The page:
It is unclear whether these serologic associations reflect previous exposure or persistent infection. The usefulness of serologic diagnosis without culture confirmation of C pneumoniae has been questioned recently, as serologic criteria have been found to be problematic in some studies in children.(36) However, most investigators performing microimmunofluorescence testing for C pneumoniae feel that serologic criteria for acute primary infection in adults are sensitive.(37) Serologic diagnosis of secondary or chronic C pneumoniae infection, on the other hand, is difficult when four-fold titer changes or a convalescent titer is absent because of lack of an IgM response. There are also inherent problems in interpreting an arbitrary serologic cutpoint.(37)
Our studies employed a polyvalent (mixture of IgM, IgG and IgA) antibody test. Since most of the patients reported here had IgM antibody titers of less than 1:16, the findings in this study reflect associations of reversible airway disease with IgG and/or IgA class antibody. IgA antibody has recently been suggested as a marker for chronic C pneumoniae infection in coronary heart disease.(23) Further study is needed to determine whether the polyvalent antibody associations with asthma and asthmatic bronchitis reported here reflect IgA or IgG antibody activity.
We did not succeed in culturing C pneumoniae from the oropharynx of any of our patients. It is possible that nasopharyngeal swabbing rather than oropharyngeal swabbing, as well as improved transport of specimens to the laboratory, would have more likely yielded positive cultures. Optimization of sampling, specimen handling(38) and culture techniques,(39)(40)(41) and use of polymerase chain reaction testing(18) are necessary before concluding that C pneumoniae is absent from the upper respiratory tract of symptomatic asthma patients. Chronic chlamydial infections may involve deep tissues only.(25) It is possible that some categories of asthma patients have deep-seated lung infection without having nasopharyngeal infection. If so, bronchoscopic sampling of pulmonary macrophages(42) or of tissue samples from the lower respiratory tract is necessary to exclude chronic C pneumoniae infection in asthma patients.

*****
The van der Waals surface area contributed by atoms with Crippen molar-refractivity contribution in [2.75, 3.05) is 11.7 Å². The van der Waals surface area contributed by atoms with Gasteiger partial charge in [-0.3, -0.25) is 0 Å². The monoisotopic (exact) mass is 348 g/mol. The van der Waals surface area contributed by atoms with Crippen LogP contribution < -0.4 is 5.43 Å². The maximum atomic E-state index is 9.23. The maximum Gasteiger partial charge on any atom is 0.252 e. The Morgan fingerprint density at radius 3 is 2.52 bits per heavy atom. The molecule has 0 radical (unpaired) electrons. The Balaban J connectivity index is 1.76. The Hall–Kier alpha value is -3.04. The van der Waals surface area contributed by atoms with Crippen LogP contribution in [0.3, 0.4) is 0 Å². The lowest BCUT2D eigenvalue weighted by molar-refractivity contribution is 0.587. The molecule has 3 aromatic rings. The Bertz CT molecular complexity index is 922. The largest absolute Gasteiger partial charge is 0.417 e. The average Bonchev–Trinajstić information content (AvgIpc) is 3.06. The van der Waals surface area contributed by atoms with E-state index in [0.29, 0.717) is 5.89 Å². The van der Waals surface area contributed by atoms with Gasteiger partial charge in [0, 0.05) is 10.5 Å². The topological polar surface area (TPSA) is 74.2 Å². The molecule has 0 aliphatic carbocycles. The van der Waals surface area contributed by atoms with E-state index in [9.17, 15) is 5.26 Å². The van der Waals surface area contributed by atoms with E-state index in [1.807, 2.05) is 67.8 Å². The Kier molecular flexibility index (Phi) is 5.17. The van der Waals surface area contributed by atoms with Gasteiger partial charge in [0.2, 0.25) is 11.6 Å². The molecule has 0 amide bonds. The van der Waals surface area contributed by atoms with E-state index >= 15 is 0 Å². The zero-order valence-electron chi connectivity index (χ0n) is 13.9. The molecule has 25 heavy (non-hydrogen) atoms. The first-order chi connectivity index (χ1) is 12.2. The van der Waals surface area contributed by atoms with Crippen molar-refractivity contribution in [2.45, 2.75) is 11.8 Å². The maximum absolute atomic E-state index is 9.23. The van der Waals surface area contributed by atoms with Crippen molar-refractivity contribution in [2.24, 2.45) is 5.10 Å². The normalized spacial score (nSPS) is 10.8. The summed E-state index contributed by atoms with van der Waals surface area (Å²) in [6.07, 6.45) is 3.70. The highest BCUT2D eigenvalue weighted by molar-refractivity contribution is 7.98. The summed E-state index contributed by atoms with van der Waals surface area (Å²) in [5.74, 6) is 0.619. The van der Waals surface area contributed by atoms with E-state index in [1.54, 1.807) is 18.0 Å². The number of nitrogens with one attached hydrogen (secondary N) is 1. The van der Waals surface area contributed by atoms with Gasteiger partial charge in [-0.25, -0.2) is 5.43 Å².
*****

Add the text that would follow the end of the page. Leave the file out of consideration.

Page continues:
Since patients with chronic lung disease may be susceptible to infection by a variety of microorganisms, it is possible that C pneumoniae seroreactivity is a result of asthma rather than an antecedent risk factor for asthma. However, seroreactivity was also associated with acute wheezing illness in many patients without evidence of chronic lung disease in our study. Either persistent infection with C pneumoniae or sensitization of T cells by previous chlamydial infection could plausibly contribute to asthmatic inflammation. Ongoing chlamydial infections cause inflammatory reactions at the site of infection.(43) Inflammatory damage might result from reactivation of previously sensitized lymphocytes by cross reaction with other infectious agents(44) or with human antigens to cause autoimmune inflammation.(45) As examples, chlamydial infection causes inflammatory damage responsible for blindness in trachoma and infertility and ectopic pregnancy in pelvic inflammatory disease.(20) Delayed hypersensitivity to a highly immunogenic chlamydial protein (called "heat shock protein") has been strongly implicated in the pathogenesis of trachoma,(45)(46) probably is involved in tubal damage in chlamydial pelvic inflammatory disease,(44)(47)(48) and may possibly be involved in the pathogenesis of sexually acquired reactive arthritis.(49)
Although the serologic associations reported here do not distinguish current infection from previous exposure, they do suggest that C pneumoniae infection plays a role in the natural history of adult-onset asthma. Further studies of this important association are warranted.
This study was supported by the Dean Foundation for Health, Research and Education, Madison, Wisconsion, and by the Wisconsin Academy of Family Physicians, under the auspices of the Wisconsin Research Network (WReN).
The authors thank Bridget Pribbenow for technical assistance with data collection and data entry.
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Submitted, revised, December 30, 1993.
From the Arcand Park Clinic, Division of Dean Medical Center (D.L.H.), and Wisconsin State Laboratory of Hygiene (R.G.), Madison, Wisconsin. Requests for reprints should be addressed to David L. Habn, MD, Arcand Park Clinic, 3434 East Washington Ave, Madison, WI 53704.
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|Author:||Hahn, David L.; Golubjatnikov, Rjurik|
|Publication:||Journal of Family Practice|
|Date:||Jun 1, 1994|